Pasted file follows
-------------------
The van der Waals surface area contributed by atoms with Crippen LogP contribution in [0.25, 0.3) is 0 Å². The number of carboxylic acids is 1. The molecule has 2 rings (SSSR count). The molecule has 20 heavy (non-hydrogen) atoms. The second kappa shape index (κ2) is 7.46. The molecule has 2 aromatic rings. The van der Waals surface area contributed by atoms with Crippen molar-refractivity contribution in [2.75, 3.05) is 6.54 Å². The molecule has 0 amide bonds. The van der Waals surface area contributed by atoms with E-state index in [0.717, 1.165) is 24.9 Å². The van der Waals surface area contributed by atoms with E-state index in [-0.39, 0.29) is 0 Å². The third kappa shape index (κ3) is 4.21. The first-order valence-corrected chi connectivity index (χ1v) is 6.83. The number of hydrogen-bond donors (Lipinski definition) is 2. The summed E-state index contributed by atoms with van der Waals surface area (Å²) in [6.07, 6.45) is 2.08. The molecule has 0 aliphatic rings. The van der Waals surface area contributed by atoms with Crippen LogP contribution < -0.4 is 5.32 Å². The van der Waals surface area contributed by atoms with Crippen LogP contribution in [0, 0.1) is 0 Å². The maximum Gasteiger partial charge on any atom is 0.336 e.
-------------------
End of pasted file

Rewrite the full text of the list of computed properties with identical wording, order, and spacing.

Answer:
The van der Waals surface area contributed by atoms with Crippen LogP contribution in [0.25, 0.3) is 0 Å². The number of carboxylic acids is 1. The molecule has 2 rings (SSSR count). The molecule has 20 heavy (non-hydrogen) atoms. The second kappa shape index (κ2) is 7.46. The molecule has 2 aromatic rings. The van der Waals surface area contributed by atoms with Crippen molar-refractivity contribution in [2.75, 3.05) is 6.54 Å². The molecule has 0 amide bonds. The van der Waals surface area contributed by atoms with E-state index in [0.717, 1.165) is 24.9 Å². The van der Waals surface area contributed by atoms with E-state index in [-0.39, 0.29) is 0 Å². The third kappa shape index (κ3) is 4.21. The first-order valence-corrected chi connectivity index (χ1v) is 6.83. The number of hydrogen-bond donors (Lipinski definition) is 2. The summed E-state index contributed by atoms with van der Waals surface area (Å²) in [6.07, 6.45) is 2.08. The molecule has 0 aliphatic rings. The van der Waals surface area contributed by atoms with Crippen LogP contribution < -0.4 is 5.32 Å². The van der Waals surface area contributed by atoms with Crippen LogP contribution in [0, 0.1) is 0 Å². The maximum Gasteiger partial charge on any atom is 0.336 e.